Chronic pain treatment, just like depression treatment, is a very big area, and it can be hard to understand.
The right approach to chronic pain treatment can depend on so many things, such as
* what type of pain you are dealing with
* how long the pain has persisted
* what your personal stance is towards painkillers and other medication (and towards specific types of medication)
* the quality of your relationship with your health care givers
* your insurance and/or financial situation
* what the rest of your life looks like
* how the people around you feel about your condition
* what you think of alternative/complementary healing approaches
* your general state of physical and emotional health
* the quality of your spiritual life
* – and so on …
Is chronic pain treatment the same as chronic pain management? For some people that’s the case. There are those whose pain will never completely go away, and the best way to handle it is to find ways to have the pain “meter” as low as possible, to look for moments when it’s almost gone, and to manage the pain as best as possible when it starts acting up. One way of reaching those goals is to use relaxation and meditation.
Before you roll your eyes, saying, “I’ve heard this all before”, please hear me out!
First of all, in my opinion there are too many people who receive the recommendation that they just have to “live with the pain”. Yes, there are people who, after quite a bit of research, end up having to do that. But there are lots and lots of other people who can have complete or almost complete pain relief.
I remember the case of a woman who spent years close to suicide because of horrible migraines and back pain – until we met and together we worked on finding a doctor with the right approach to chronic pain treatment, who helped her find the right combination of medication. Within weeks, she was back at work. Chronic pain is very complicated – but that doesn’t mean it has to be passively accepted.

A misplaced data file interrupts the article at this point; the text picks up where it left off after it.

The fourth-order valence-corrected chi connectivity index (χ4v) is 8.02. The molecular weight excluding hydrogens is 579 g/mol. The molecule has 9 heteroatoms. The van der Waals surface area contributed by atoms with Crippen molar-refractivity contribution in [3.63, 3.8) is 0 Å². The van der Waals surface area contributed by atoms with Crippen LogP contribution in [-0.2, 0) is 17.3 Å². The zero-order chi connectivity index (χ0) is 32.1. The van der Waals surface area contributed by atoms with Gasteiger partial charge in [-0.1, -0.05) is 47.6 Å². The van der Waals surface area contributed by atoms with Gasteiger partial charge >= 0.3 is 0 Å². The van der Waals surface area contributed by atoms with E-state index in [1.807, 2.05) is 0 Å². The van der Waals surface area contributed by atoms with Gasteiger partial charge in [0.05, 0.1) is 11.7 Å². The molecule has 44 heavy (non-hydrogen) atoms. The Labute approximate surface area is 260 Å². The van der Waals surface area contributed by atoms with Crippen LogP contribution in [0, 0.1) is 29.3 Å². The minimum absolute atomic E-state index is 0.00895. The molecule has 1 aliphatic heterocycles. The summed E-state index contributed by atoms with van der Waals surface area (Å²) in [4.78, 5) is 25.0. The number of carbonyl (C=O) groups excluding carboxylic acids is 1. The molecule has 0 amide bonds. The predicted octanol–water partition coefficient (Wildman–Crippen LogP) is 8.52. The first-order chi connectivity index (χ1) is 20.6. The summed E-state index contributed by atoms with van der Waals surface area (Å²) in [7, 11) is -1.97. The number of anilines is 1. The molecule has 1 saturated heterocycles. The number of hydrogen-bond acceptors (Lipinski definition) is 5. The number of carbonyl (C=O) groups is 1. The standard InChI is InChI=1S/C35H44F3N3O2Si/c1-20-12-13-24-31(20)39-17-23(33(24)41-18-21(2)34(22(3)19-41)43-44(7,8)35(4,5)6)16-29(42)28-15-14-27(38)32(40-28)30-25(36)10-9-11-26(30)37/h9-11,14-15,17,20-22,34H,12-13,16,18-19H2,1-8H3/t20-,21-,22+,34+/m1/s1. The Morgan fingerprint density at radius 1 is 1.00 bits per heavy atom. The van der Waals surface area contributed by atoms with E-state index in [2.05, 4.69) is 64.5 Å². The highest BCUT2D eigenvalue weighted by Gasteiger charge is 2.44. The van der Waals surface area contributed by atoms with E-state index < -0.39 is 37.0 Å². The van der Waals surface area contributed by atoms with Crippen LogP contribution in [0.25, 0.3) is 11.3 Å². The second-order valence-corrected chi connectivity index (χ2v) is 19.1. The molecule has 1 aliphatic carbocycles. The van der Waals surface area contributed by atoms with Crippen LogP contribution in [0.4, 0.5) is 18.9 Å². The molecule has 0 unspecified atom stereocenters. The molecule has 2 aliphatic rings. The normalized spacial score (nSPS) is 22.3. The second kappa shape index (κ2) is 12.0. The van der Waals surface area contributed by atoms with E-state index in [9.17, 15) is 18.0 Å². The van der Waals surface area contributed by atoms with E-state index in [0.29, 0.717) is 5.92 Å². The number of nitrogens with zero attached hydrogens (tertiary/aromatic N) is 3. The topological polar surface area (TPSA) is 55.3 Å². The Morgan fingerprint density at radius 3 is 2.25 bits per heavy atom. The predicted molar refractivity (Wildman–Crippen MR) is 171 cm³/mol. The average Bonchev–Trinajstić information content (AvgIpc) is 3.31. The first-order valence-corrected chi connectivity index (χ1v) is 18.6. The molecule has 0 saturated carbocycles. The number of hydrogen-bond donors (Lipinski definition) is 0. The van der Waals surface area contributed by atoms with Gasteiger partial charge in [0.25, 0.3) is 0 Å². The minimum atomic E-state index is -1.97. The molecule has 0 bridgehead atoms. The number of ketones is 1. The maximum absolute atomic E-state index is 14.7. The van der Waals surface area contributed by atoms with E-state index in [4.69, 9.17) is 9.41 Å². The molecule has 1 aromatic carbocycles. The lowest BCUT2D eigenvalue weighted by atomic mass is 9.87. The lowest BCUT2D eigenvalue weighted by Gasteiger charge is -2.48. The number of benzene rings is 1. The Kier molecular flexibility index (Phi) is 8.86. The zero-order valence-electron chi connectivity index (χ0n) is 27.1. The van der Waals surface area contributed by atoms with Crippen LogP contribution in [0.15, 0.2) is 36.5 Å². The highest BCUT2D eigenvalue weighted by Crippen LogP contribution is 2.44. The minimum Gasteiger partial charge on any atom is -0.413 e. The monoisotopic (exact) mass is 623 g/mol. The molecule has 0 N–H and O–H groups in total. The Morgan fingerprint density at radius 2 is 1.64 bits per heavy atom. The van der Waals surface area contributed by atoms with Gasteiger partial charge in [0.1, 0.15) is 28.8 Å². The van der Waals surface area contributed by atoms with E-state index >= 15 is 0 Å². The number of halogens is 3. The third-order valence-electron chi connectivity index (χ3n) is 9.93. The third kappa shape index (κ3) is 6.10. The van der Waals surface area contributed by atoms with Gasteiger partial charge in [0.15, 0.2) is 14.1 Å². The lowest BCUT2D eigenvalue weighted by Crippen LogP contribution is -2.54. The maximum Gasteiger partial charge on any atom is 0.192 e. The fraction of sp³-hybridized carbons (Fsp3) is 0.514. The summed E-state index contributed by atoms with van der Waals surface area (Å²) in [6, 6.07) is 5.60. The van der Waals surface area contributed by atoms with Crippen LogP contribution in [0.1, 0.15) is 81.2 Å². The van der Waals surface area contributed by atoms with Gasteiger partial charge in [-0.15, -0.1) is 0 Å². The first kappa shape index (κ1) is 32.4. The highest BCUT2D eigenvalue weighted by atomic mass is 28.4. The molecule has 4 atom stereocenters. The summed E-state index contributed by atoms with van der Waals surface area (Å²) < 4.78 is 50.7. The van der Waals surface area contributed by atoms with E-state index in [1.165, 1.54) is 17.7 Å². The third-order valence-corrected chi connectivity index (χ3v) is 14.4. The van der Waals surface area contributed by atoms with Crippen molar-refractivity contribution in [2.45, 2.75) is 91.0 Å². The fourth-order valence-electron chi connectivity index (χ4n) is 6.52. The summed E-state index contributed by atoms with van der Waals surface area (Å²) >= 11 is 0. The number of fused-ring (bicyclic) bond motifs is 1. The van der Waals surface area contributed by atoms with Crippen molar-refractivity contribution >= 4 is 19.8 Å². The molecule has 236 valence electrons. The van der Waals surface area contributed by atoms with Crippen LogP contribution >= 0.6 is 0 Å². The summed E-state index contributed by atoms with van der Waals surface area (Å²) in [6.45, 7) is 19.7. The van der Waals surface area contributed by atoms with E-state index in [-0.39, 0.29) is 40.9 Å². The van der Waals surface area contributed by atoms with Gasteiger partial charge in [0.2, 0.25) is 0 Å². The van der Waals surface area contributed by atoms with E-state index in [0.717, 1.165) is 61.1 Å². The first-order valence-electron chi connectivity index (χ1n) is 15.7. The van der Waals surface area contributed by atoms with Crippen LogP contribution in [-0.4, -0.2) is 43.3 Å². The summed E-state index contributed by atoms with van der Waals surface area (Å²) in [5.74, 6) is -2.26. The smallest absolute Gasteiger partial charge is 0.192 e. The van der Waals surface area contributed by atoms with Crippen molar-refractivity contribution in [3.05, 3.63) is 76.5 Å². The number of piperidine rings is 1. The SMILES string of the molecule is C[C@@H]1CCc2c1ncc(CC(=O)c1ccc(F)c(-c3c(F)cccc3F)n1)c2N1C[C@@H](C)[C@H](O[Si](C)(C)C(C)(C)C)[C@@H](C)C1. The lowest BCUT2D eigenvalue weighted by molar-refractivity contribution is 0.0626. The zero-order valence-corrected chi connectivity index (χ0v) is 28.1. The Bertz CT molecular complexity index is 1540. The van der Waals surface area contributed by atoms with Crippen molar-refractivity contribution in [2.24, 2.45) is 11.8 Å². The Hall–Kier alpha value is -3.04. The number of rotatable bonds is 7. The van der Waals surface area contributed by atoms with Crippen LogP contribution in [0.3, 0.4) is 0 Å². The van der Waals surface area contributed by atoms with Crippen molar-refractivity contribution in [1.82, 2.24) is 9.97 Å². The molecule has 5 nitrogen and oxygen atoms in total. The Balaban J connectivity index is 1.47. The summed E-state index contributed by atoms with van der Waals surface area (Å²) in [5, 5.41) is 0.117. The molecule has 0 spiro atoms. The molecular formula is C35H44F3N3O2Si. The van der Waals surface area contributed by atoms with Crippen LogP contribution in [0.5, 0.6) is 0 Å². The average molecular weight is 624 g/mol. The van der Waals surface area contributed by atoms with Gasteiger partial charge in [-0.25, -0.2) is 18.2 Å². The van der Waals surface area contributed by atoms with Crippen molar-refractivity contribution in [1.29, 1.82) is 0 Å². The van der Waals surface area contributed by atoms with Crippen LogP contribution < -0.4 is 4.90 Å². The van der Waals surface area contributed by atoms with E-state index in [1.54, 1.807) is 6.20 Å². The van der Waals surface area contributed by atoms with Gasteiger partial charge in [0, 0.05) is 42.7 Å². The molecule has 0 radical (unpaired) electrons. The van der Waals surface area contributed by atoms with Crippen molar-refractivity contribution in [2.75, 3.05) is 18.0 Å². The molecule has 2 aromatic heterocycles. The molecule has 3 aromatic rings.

Second … if you suffer from chronic pain and have tried relaxation and meditation or similar approaches and it hasn’t worked – ask yourself why. I’m going to be honest with you – I’ve met lots of people who tried these approaches to chronic pain treatment once or twice, maybe even without following all of the instructions and said, “It doesn’t work.”
This can be a bit like saying, “I’ve tried baking bread twice and it didn’t work, so obviously baking bread isn’t a good idea. Yes, I did leave out the salt but hey, it’s just one ingredient, what difference could that possibly make?” Just like baking bread, meditation and relaxation take time and experience and until you know what you’re doing, you don’t know which ingredients of the “recipe” you can leave out.
In the next instalment, we’ll talk about how you can make meditation and relaxation work for you.
In the meantime, if you’d like to talk about your issues around chronic pain, send me an email or call me at 604-618-0830 and we’ll see what we can do for you.